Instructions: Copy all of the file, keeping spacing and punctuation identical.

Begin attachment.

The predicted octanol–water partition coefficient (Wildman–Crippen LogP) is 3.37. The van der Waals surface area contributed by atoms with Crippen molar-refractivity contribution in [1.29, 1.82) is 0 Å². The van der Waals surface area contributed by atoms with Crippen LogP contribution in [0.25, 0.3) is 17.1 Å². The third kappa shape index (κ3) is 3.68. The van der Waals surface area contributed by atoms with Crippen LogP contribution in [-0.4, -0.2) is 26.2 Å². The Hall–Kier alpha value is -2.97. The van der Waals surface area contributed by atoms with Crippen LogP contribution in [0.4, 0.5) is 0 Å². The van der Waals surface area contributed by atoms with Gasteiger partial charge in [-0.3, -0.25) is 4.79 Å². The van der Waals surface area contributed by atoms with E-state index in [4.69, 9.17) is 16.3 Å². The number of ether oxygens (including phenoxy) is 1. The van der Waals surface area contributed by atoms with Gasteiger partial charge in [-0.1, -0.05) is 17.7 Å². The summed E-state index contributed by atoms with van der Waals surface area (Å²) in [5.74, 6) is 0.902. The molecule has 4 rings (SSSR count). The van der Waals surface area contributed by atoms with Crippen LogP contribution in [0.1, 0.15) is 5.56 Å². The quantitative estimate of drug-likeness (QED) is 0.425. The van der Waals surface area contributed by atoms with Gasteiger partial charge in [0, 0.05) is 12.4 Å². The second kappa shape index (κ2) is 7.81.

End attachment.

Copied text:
The predicted octanol–water partition coefficient (Wildman–Crippen LogP) is 3.37. The van der Waals surface area contributed by atoms with Crippen molar-refractivity contribution in [1.29, 1.82) is 0 Å². The van der Waals surface area contributed by atoms with Crippen LogP contribution in [0.25, 0.3) is 17.1 Å². The third kappa shape index (κ3) is 3.68. The van der Waals surface area contributed by atoms with Crippen LogP contribution in [-0.4, -0.2) is 26.2 Å². The Hall–Kier alpha value is -2.97. The van der Waals surface area contributed by atoms with Crippen LogP contribution in [0.4, 0.5) is 0 Å². The van der Waals surface area contributed by atoms with Gasteiger partial charge in [-0.3, -0.25) is 4.79 Å². The van der Waals surface area contributed by atoms with E-state index in [4.69, 9.17) is 16.3 Å². The number of ether oxygens (including phenoxy) is 1. The van der Waals surface area contributed by atoms with Gasteiger partial charge in [-0.1, -0.05) is 17.7 Å². The summed E-state index contributed by atoms with van der Waals surface area (Å²) in [5.74, 6) is 0.902. The molecule has 4 rings (SSSR count). The van der Waals surface area contributed by atoms with Crippen LogP contribution in [0.1, 0.15) is 5.56 Å². The quantitative estimate of drug-likeness (QED) is 0.425. The van der Waals surface area contributed by atoms with Gasteiger partial charge in [0, 0.05) is 12.4 Å². The second kappa shape index (κ2) is 7.81.